Month Old Twin Boy Died After Medical Staff Missed Bleeding On Brain

Family Wants Lessons To Be Learnt As NHS Report and Coroner Criticise Care Given To New Born Baby


Dave Grimshaw, Press Officer | 0114 274 4397

The devastated family of a twin boy who died just over a month after his birth after medical staff failed to spot and treat bleeding and fluid on his brain despite him being rushed to hospital several times say they hope lessons are learned to prevent others suffering in future.

Micah Smith and his twin brother were born on 13 June 2013 at East Surrey Hospital by emergency caesarean. They were discharged after a few days but Micah had problems feeding and a midwife recommended a tongue tie separation procedure which was carried out at a local clinic on 25 June.

Over the following days, Micah became unwell showing signs of irritability and abnormal neurological signs that were not acted upon and over the next few weeks he was in and out of Epsom General Hospital while he was wrongly treated for reflux and an infection despite signs and symptoms pointing to a neurological cause and increasing maternal concern.  

Staff had missed that Micah was suffering from a brain haemorrhage and subsequent hydrocephalus (fluid on the brain) and on 13 July he collapsed and needed resuscitation. He was transferred to St George’s Hospital in Tooting where scans showed he had suffered irreversible brain damage and intensive care was withdrawn. He died on 15 July 2013.

His family has instructed specialist medical negligence lawyers at Irwin Mitchell to investigate the incident as they believe his death was preventable. An internal investigation by the Epsom and St.Helier University Hospitals NHS Trust identified 16 concerns about the care Micah received at Epsom General Hospital and made several recommendations including the need for new policies to be written and further training for paediatric staff.

At the Inquest on 22 and 23 September in Woking, the Coroner, Dr Karen Henderson, gave a narrative conclusion yesterday saying that Micah died from hydrocephalus secondary to raised intracranial pressure from a naturally occurring intraventricular haemorrhage which there was a delay in diagnosing and consequently, effective treatment could not have been instituted. 

At both of the admissions to hospital, the Coroner found that the staff failed to exclude other causes of Micah’s symptoms. Dr Henderson found that Micah’s death was preventable. Had the staff considered neurological causes, they would have diagnosed the haemorrhage and the hydrocephalus and avoided the acute collapse and ultimately Micah’s death. In particular, a simple examination of the head circumference of a baby and repeat measurements would have identified the progressive hydrocephalus. The Trust confirmed during the Inquest that the paediatric admission sheet now has the head circumference as standard for babies under the age of one year.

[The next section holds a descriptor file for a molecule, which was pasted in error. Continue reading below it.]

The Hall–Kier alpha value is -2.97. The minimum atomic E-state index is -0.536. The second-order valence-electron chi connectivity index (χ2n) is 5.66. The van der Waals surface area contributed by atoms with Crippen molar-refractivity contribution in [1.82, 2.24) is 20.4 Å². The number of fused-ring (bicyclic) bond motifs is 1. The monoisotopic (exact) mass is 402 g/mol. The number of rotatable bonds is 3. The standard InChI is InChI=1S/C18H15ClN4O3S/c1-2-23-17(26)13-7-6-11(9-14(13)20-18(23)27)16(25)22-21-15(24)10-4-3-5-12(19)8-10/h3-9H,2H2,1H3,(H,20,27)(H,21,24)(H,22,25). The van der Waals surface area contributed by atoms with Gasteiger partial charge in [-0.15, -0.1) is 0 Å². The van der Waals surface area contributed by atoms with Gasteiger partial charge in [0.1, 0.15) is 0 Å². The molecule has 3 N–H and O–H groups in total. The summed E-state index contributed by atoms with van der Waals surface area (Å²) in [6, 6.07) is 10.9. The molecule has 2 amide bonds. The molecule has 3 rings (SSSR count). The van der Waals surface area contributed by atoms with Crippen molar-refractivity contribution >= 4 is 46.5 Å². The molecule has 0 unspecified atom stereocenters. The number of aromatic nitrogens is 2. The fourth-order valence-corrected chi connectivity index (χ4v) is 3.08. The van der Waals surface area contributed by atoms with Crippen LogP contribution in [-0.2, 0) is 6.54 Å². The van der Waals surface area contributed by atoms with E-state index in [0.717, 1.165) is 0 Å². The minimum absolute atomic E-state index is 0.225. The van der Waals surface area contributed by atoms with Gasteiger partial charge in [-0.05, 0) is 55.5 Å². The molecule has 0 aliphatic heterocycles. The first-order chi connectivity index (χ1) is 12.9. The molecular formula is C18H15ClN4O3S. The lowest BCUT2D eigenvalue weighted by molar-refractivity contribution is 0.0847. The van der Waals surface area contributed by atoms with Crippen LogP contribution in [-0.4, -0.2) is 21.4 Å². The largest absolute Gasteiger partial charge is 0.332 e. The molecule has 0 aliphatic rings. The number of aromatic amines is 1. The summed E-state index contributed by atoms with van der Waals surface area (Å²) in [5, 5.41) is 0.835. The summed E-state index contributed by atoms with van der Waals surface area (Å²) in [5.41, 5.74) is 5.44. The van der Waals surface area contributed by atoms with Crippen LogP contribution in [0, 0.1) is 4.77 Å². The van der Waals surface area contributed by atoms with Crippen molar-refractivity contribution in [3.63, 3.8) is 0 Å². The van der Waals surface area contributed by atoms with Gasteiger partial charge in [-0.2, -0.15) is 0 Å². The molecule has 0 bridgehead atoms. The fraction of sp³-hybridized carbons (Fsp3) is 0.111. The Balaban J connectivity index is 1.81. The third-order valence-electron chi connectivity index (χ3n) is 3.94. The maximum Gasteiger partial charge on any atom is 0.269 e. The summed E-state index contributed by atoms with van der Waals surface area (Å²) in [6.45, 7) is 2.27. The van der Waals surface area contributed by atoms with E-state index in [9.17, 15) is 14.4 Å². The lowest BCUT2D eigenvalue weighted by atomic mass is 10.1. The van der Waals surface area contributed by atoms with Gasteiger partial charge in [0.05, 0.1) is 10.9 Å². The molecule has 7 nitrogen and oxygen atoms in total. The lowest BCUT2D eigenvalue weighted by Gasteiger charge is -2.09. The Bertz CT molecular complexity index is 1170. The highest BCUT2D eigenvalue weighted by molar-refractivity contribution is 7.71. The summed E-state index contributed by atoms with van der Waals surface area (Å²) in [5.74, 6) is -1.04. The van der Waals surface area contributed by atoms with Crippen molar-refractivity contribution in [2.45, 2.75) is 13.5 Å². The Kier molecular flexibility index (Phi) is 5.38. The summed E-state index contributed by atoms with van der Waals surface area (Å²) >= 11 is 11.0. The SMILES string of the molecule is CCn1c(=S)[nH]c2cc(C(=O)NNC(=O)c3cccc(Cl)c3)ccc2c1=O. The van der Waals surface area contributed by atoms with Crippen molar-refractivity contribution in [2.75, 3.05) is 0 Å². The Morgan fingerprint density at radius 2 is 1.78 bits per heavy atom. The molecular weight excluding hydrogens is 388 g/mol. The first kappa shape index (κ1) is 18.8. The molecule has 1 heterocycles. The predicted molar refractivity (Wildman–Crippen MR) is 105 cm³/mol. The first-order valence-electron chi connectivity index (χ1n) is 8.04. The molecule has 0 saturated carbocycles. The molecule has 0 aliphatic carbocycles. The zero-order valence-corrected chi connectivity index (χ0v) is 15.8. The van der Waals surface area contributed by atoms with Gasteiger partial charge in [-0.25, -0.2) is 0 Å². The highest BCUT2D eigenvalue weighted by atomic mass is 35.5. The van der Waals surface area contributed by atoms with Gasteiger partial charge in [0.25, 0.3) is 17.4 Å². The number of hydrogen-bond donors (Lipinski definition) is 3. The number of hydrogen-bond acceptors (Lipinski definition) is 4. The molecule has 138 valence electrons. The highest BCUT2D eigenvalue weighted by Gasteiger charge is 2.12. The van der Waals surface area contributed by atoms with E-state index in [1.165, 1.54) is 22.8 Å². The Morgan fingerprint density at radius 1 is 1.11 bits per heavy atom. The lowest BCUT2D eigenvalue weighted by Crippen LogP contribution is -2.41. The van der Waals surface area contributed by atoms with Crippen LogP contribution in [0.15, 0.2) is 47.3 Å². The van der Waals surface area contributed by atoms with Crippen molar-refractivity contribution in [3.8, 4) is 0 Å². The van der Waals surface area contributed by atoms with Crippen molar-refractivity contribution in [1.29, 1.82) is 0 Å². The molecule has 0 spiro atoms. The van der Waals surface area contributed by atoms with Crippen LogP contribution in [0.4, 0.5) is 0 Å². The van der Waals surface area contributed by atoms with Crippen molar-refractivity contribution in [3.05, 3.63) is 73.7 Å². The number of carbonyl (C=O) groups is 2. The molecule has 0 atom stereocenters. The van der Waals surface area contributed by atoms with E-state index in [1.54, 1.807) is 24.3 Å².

The Trust’s own internal investigation prepared in September 2015 found that there was poor record keeping and that further tests should have been carried out on several occasions which may have led the correct diagnosis well before Micah’s acute deterioration shortly before his collapse. 

One of the care concerns relates to the failure of the Emergency Department to complete an Early Warning System score. Irwin Mitchell is also instructed by the family of another child who died 9 months after Micah, also at Epsom General Hospital and one of the concerns in that case was also the failure to complete an Early Warning System score. The assessments by staff in that case were also criticised. 

The Coroner was critical of Trust for its poor communication with the family after Micah’s death and delay in conducting its internal investigation. The Coroner expressed that she would like the Trust to have the opportunity to write a full explanation as to the circumstances.

Expert Opinion
“The family is obviously devastated by Micah’s death. They are pleased that the Coroner has investigated what happened but they still have many concerns about the care Micah received in his tragically short life.

“His family are disappointed that the Trust’s internal investigation report has taken over two years to produce. They believe such reports should be produced as soon as possible after an incident such as this and steps taken to address the care concerns immediately to prevent similar incidents."
Auriana Griffiths, Partner

Micah’s mother Lisa Smith, aged 32, from Epsom, Surrey, said: “We are devastated beyond words at losing Micah in this way. His brothers will never get to grow up with Micah and it saddens us to know that if the mistakes had not been made in his care he would still be with us today.

“It should have been clear something was seriously wrong as we had been in and out of hospital a few times but they just didn’t spot what was wrong because they didn’t do the right checks. They didn’t listen to my concerns. I knew something was terribly wrong but they kept reassuring me and telling me it was just reflux. 

“Nothing can ever bring Micah back but we just hope that now the NHS will learn from this and make changes to stop this happening to others. I would hate for another family to go through what we have had to over the past few years.”

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